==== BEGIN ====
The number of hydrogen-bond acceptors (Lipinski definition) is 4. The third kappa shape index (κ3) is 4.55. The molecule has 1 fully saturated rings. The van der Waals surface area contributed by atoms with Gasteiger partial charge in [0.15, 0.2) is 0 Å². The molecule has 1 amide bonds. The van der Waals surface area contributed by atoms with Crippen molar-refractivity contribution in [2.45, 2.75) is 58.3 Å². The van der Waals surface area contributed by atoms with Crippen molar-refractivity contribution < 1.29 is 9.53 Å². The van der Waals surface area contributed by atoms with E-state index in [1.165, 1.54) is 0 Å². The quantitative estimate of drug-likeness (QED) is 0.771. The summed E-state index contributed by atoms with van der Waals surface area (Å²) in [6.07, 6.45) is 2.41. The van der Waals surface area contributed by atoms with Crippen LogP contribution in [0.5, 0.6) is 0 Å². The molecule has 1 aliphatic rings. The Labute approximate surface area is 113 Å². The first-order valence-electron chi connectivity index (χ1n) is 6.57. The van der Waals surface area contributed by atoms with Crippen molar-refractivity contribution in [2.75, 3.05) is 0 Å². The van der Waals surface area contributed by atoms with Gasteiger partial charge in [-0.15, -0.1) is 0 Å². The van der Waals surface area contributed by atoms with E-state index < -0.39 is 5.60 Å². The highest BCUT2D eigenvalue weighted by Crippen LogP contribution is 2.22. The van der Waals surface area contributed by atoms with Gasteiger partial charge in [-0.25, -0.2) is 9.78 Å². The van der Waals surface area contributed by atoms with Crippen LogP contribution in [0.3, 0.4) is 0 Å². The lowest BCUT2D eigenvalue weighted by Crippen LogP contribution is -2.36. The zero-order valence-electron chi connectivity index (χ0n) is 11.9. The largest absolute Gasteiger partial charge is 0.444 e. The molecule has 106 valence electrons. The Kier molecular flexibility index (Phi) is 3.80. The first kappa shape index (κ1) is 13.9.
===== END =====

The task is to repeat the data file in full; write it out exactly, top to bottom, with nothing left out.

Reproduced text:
The number of hydrogen-bond acceptors (Lipinski definition) is 4. The third kappa shape index (κ3) is 4.55. The molecule has 1 fully saturated rings. The van der Waals surface area contributed by atoms with Gasteiger partial charge in [0.15, 0.2) is 0 Å². The molecule has 1 amide bonds. The van der Waals surface area contributed by atoms with Crippen molar-refractivity contribution in [2.45, 2.75) is 58.3 Å². The van der Waals surface area contributed by atoms with Crippen molar-refractivity contribution < 1.29 is 9.53 Å². The van der Waals surface area contributed by atoms with E-state index in [1.165, 1.54) is 0 Å². The quantitative estimate of drug-likeness (QED) is 0.771. The summed E-state index contributed by atoms with van der Waals surface area (Å²) in [6.07, 6.45) is 2.41. The van der Waals surface area contributed by atoms with Crippen LogP contribution in [0.5, 0.6) is 0 Å². The molecule has 1 aliphatic rings. The Labute approximate surface area is 113 Å². The first-order valence-electron chi connectivity index (χ1n) is 6.57. The van der Waals surface area contributed by atoms with Crippen molar-refractivity contribution in [2.75, 3.05) is 0 Å². The van der Waals surface area contributed by atoms with Gasteiger partial charge in [-0.15, -0.1) is 0 Å². The van der Waals surface area contributed by atoms with E-state index < -0.39 is 5.60 Å². The highest BCUT2D eigenvalue weighted by Crippen LogP contribution is 2.22. The van der Waals surface area contributed by atoms with Gasteiger partial charge in [-0.25, -0.2) is 9.78 Å². The van der Waals surface area contributed by atoms with Crippen LogP contribution in [0.3, 0.4) is 0 Å². The lowest BCUT2D eigenvalue weighted by Crippen LogP contribution is -2.36. The zero-order valence-electron chi connectivity index (χ0n) is 11.9. The largest absolute Gasteiger partial charge is 0.444 e. The molecule has 106 valence electrons. The Kier molecular flexibility index (Phi) is 3.80. The first kappa shape index (κ1) is 13.9.